If the AC clutch is not cycling and the compressor is not turning, it’s likely low on refrigerant as suggested by B and C. First thing is to check if the system holds a charge, and that involves filling some refrigerant into the system and/or using gauges to see if it holds pressure. It’s not impossible for a Diy’r but you’ll need access to specialized tools and advanced mechanical knowledge when dealing with AC systems. I don’t know your skill level, but if you have any doubts or hesitation I’d suggest to take it to an AC shop and get it diagnosed. Aside from dangers of compressed refrigerant and oil, if you don’t understand AC systems you could inadvertently damage other parts, adding to your repair expenses. Of course there can be other causes, but refrigerant leaks are the most common. It takes a special sniffer tool or use of UV dye to isolate some leaks. Autozone will loan the tools if you leave a deposit for the full purchase price with them.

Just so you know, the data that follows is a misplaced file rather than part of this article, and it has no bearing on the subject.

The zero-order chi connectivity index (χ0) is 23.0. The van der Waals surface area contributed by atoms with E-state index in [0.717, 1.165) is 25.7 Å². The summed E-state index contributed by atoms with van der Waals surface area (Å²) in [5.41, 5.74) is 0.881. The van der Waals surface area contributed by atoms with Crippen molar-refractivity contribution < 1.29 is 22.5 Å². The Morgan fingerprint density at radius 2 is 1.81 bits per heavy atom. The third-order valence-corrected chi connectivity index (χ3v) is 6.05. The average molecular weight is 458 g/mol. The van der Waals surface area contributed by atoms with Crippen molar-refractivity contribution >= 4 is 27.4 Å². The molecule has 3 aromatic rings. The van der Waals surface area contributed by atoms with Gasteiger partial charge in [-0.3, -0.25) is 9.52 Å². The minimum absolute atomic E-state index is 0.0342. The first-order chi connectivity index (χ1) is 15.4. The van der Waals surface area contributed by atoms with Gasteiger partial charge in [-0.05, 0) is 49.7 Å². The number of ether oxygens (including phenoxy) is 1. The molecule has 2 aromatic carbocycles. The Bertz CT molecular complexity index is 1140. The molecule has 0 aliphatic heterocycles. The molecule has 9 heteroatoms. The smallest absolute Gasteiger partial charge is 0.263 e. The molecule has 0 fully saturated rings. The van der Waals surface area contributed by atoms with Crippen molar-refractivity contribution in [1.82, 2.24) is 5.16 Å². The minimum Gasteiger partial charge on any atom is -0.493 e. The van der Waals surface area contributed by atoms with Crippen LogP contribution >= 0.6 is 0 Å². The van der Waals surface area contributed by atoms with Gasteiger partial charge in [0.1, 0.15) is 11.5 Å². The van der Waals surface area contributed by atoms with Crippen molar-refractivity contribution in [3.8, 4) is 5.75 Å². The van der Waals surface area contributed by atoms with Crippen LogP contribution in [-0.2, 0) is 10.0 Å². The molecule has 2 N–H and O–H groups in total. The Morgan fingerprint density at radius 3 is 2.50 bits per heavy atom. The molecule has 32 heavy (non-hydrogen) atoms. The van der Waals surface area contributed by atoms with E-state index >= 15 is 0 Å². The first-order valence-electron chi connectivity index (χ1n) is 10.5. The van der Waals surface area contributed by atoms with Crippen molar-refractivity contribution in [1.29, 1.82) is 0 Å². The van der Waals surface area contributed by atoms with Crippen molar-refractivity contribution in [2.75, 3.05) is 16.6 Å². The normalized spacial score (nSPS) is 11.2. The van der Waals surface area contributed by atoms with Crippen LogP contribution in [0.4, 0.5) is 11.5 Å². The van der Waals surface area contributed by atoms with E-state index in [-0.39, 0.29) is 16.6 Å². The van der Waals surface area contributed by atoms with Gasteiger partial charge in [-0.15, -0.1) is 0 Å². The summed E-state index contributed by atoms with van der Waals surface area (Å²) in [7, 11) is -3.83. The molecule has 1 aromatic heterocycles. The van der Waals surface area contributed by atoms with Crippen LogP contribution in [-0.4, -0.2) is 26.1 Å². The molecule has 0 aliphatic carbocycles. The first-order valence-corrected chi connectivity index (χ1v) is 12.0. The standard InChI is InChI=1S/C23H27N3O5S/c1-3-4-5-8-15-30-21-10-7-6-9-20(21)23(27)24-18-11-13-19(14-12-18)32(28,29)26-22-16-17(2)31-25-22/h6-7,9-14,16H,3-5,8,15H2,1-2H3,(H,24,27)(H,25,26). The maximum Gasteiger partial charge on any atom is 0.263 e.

If the AC compressor is cycling properly and pressures are nominal, then it could be the air blend door under the dash that switches air paths or the heater control valve for the hot coolant. Most blend doors and heater control valves are are vacuum actuated, newer model blend motors may have electronics. One thing a Diy’r can do is inspect for vacuum leaks and disconnected lines. Any chance you just did some work on the van, like a stereo or something similar under the dash or in the engine bay where something might have knocked loose?